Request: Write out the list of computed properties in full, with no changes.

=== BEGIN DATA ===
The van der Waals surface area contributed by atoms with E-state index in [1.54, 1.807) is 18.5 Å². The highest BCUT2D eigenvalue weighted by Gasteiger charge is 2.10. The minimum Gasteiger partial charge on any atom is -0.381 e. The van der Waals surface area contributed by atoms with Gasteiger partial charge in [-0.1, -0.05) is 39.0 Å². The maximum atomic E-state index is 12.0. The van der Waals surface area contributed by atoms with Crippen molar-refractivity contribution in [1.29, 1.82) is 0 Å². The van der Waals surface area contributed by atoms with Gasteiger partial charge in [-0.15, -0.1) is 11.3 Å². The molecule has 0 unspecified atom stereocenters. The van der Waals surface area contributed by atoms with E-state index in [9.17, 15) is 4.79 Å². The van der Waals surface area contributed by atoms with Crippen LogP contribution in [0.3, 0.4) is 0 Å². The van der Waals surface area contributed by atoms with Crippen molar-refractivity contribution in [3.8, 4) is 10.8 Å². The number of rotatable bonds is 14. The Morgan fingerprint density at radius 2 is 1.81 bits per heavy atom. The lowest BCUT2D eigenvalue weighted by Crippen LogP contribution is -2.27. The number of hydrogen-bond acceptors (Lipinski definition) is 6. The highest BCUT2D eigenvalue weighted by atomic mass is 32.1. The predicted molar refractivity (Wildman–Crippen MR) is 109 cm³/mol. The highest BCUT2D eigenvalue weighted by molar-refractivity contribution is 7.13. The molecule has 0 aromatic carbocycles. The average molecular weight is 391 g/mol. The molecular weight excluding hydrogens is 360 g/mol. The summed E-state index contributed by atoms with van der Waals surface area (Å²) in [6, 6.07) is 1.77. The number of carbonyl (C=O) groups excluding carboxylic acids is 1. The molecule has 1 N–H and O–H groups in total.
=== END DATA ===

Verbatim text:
The van der Waals surface area contributed by atoms with E-state index in [1.54, 1.807) is 18.5 Å². The highest BCUT2D eigenvalue weighted by Gasteiger charge is 2.10. The minimum Gasteiger partial charge on any atom is -0.381 e. The van der Waals surface area contributed by atoms with Gasteiger partial charge in [-0.1, -0.05) is 39.0 Å². The maximum atomic E-state index is 12.0. The van der Waals surface area contributed by atoms with Crippen molar-refractivity contribution in [1.29, 1.82) is 0 Å². The van der Waals surface area contributed by atoms with Gasteiger partial charge in [-0.15, -0.1) is 11.3 Å². The molecule has 0 unspecified atom stereocenters. The van der Waals surface area contributed by atoms with E-state index in [9.17, 15) is 4.79 Å². The van der Waals surface area contributed by atoms with Crippen LogP contribution in [0.3, 0.4) is 0 Å². The van der Waals surface area contributed by atoms with Crippen molar-refractivity contribution in [3.8, 4) is 10.8 Å². The number of rotatable bonds is 14. The Morgan fingerprint density at radius 2 is 1.81 bits per heavy atom. The lowest BCUT2D eigenvalue weighted by Crippen LogP contribution is -2.27. The number of hydrogen-bond acceptors (Lipinski definition) is 6. The highest BCUT2D eigenvalue weighted by atomic mass is 32.1. The predicted molar refractivity (Wildman–Crippen MR) is 109 cm³/mol. The highest BCUT2D eigenvalue weighted by molar-refractivity contribution is 7.13. The molecule has 0 aromatic carbocycles. The average molecular weight is 391 g/mol. The molecular weight excluding hydrogens is 360 g/mol. The summed E-state index contributed by atoms with van der Waals surface area (Å²) in [6, 6.07) is 1.77. The number of carbonyl (C=O) groups excluding carboxylic acids is 1. The molecule has 1 N–H and O–H groups in total.